- -30- then and now (8/22/18)2
- Meet Mable at Mable's Cafe in Chaffee (8/20/18)
- Willow Grove Rockets Skate Club (8/15/18)
- Central Municipal Pool built in 1979 (8/13/18)
- Hecht's Store founder returns to Main street (8/8/18)
- Land acquired to build SEMO Port (8/6/18)
- St. Vincent's Seminary ends after 136 years (8/1/18)
Hollywood stunt man Dick Ryan performs with his show horse, British Wonder, at the Town Plaza in Cape Girardeau March 4, 1971.
March 5, 1971 Southeast Missourian
Stunt man says keys to his performance is planning
By Reginald E. Mitchell
Dick Ryan, a Hollywood stunt man since the age of 16, believes the key to his performing successfully is planning. His list of credits as a horse jumper in movies and television go a long way in proving he is successful.
Ryan is currently in Cape Girardeau giving free horse jumping stunt performances at the Town Plaza parking lot, sponsored by the Town Plaza merchants. Remaining shows will be given tonight at 7 and Saturday morning at 11 o'clock.
Prior to performances, children will be allowed to ride Admiral, his 38-year-old movie pony. Ryan will perform many of the stunts he has done in movies and on television, explaining beforehand the planning that has gone into each.
"The secret to successful jumping isn't in the way you're built, but what you have in your mind," Ryan explains. "Before you do a stunt, you must plan it out. If you don't have a plan, you don't do the stunt. You use your mind, or you don't live."
"Women are normally better jumping horse riders than men," he continues, "because they have a light touch and are gentle on horses. Most men think they can overcome the horse with muscles, but a horse outweighs a man by six or seven times and could easily overcome a man. It takes gentleness and the use of planning to overcome the horse."
For the performances here he is using British Wonder, a horse which he has worked with and owned for 21 years and which he says is over 40 years old.
"When I bought the horse, I didn't know his age or that much about him," Ryan said. "But when he turned out to be such a good horse, I traced him back as far as I could and discovered he was at least 20 years old when I bought him."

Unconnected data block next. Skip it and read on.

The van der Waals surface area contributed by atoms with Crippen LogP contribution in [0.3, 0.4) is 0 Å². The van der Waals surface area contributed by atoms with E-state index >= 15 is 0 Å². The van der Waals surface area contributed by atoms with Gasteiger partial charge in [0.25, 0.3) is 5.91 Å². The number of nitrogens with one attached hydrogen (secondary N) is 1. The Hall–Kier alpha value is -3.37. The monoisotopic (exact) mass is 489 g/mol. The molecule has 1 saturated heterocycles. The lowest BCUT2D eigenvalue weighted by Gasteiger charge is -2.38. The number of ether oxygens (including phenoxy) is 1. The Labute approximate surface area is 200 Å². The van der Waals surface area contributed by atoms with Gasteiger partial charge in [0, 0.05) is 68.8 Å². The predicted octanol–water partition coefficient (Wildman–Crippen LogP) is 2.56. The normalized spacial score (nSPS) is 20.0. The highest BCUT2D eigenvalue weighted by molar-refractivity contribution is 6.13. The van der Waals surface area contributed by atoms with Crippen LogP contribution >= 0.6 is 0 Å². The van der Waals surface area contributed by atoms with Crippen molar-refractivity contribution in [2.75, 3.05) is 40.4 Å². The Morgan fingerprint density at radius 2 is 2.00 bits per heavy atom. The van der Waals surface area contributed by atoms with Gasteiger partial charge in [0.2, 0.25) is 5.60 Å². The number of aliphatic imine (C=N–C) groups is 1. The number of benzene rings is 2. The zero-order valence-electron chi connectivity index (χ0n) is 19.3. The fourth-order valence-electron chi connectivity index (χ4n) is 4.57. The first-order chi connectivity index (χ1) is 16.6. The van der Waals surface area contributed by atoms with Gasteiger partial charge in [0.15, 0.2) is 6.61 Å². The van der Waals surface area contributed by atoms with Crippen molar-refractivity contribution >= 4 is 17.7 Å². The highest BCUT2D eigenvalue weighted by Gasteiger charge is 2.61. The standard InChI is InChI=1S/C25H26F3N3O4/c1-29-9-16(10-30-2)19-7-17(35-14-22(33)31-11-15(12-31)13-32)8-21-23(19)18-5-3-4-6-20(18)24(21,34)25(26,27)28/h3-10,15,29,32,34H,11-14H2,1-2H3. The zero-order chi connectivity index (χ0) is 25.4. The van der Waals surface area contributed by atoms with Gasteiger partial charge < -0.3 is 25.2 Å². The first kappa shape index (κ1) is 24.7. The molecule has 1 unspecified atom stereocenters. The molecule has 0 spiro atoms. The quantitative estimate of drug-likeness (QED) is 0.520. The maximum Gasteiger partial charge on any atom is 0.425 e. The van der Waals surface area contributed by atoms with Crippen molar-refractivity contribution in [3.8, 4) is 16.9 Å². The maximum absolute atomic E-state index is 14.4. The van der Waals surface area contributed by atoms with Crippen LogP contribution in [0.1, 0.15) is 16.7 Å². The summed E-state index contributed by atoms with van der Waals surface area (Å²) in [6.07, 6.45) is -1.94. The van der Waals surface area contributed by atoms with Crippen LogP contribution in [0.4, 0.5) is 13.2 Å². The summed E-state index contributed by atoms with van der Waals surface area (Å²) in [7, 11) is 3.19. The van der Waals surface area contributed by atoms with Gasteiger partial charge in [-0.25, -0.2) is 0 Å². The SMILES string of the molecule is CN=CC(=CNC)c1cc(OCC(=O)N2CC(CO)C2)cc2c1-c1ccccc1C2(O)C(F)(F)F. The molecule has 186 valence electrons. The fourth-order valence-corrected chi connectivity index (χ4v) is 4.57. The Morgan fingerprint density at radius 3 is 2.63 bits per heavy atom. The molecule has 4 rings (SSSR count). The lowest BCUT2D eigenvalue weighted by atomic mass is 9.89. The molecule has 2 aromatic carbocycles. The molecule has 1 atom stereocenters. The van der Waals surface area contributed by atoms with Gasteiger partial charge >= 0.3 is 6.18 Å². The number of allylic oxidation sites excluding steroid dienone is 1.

Explaining the spryness of the horse after so many years in the business, he said, "British Wonder doesn't know he's supposed to be old, so he just goes on and on. He's just like any person who enjoys what he's doing."
Ryan went on to explain that 40 years old is not an amazingly long life for a horse. Horses live to be in their 60s, he said.
Ryan, a native of Amherstburg, Ontario, Canada, learned to jump horses when he was four or five years old. At 16, he started out in show business as one of the youngest persons ever to do horse jumping stunts in motion pictures.
Although most people don't recognize Ryan's name or face, they will remember the horse jumping scene of Thomas Mitchell in "Gone With the Wind." That was actually Ryan doing the stunts.
He and his pony, Admiral, were both in that film. Admiral was the pony ridden by Bonnie Blue, daughter of Rhett Butler and Scarlett O'Hara. Although Admiral no longer appears in movies, he still provides rides for children at Ryan's performances.
Ryan also supplied the ponies for the "Wizard of Oz," and was placed in charge of the 250 midgets who played the Munchkins in that movie.
Other movies in which he did the horse jumping scenes include the Jesse James pictures in the late 1930s, all the Errol Flynn movies and the Marx Brothers' "A Day at the Races."
Ryan has most recently appeared on television in episodes of "Gunsmoke," "The Virginian" and "The Big Valley."
Those who don't remember the stunt man for his movies may remember him as the man who put on the famous Armistice Day Rodeo in 1945 in Tokyo, Japan. During the rodeo, Emperor Hirohito allowed Ryan to ride his white Arabian stallion, Hatsushimo -- First Frost, around the arena.
Afterwards, the emperor presented the stallion to Ryan as a gift, after Gen. MacArthur turned it down. He brought it back to the United States where he still owns it today, although he doesn't use it in his shows.
Ryan now tours the country with his horse jumping act in the spring and summer after television filmings are completed. He has taught riding to such stars as Susan Hayward, Ronald Reagan and Linda Darnell.
Here is a YouTube video of a newsreel with Dick Ryan riding First Frost at the Armistice Day Rodeo in 1945 in Tokyo, Japan: